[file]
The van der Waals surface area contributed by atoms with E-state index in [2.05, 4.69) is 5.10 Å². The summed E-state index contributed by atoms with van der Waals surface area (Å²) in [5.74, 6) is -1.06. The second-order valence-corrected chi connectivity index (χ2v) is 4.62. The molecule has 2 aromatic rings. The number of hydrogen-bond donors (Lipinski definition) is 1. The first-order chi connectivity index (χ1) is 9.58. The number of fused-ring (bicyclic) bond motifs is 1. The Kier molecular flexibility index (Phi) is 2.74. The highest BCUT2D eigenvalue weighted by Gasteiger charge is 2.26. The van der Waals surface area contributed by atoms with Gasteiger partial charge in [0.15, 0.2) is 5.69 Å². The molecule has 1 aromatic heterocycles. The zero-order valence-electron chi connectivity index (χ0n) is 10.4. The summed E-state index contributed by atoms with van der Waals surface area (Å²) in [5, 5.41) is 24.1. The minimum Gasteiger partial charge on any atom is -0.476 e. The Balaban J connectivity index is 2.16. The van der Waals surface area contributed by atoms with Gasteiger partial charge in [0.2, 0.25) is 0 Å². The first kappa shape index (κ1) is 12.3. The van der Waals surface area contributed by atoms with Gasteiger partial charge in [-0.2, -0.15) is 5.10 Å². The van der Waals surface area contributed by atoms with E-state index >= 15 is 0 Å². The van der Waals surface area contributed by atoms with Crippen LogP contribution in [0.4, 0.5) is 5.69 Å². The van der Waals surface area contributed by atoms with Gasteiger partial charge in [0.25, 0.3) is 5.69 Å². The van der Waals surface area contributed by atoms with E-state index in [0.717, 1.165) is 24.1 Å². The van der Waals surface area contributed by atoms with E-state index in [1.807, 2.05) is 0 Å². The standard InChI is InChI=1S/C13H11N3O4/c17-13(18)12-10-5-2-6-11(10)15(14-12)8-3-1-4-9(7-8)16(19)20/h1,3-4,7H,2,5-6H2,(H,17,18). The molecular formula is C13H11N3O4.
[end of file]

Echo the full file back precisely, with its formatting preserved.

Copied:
The van der Waals surface area contributed by atoms with E-state index in [2.05, 4.69) is 5.10 Å². The summed E-state index contributed by atoms with van der Waals surface area (Å²) in [5.74, 6) is -1.06. The second-order valence-corrected chi connectivity index (χ2v) is 4.62. The molecule has 2 aromatic rings. The number of hydrogen-bond donors (Lipinski definition) is 1. The first-order chi connectivity index (χ1) is 9.58. The number of fused-ring (bicyclic) bond motifs is 1. The Kier molecular flexibility index (Phi) is 2.74. The highest BCUT2D eigenvalue weighted by Gasteiger charge is 2.26. The van der Waals surface area contributed by atoms with Gasteiger partial charge in [0.15, 0.2) is 5.69 Å². The molecule has 1 aromatic heterocycles. The zero-order valence-electron chi connectivity index (χ0n) is 10.4. The summed E-state index contributed by atoms with van der Waals surface area (Å²) in [5, 5.41) is 24.1. The minimum Gasteiger partial charge on any atom is -0.476 e. The Balaban J connectivity index is 2.16. The van der Waals surface area contributed by atoms with Gasteiger partial charge in [0.2, 0.25) is 0 Å². The first kappa shape index (κ1) is 12.3. The van der Waals surface area contributed by atoms with Gasteiger partial charge in [-0.2, -0.15) is 5.10 Å². The van der Waals surface area contributed by atoms with E-state index >= 15 is 0 Å². The van der Waals surface area contributed by atoms with Crippen LogP contribution in [0.4, 0.5) is 5.69 Å². The van der Waals surface area contributed by atoms with Gasteiger partial charge in [0.25, 0.3) is 5.69 Å². The van der Waals surface area contributed by atoms with E-state index in [0.717, 1.165) is 24.1 Å². The van der Waals surface area contributed by atoms with E-state index in [1.807, 2.05) is 0 Å². The standard InChI is InChI=1S/C13H11N3O4/c17-13(18)12-10-5-2-6-11(10)15(14-12)8-3-1-4-9(7-8)16(19)20/h1,3-4,7H,2,5-6H2,(H,17,18). The molecular formula is C13H11N3O4.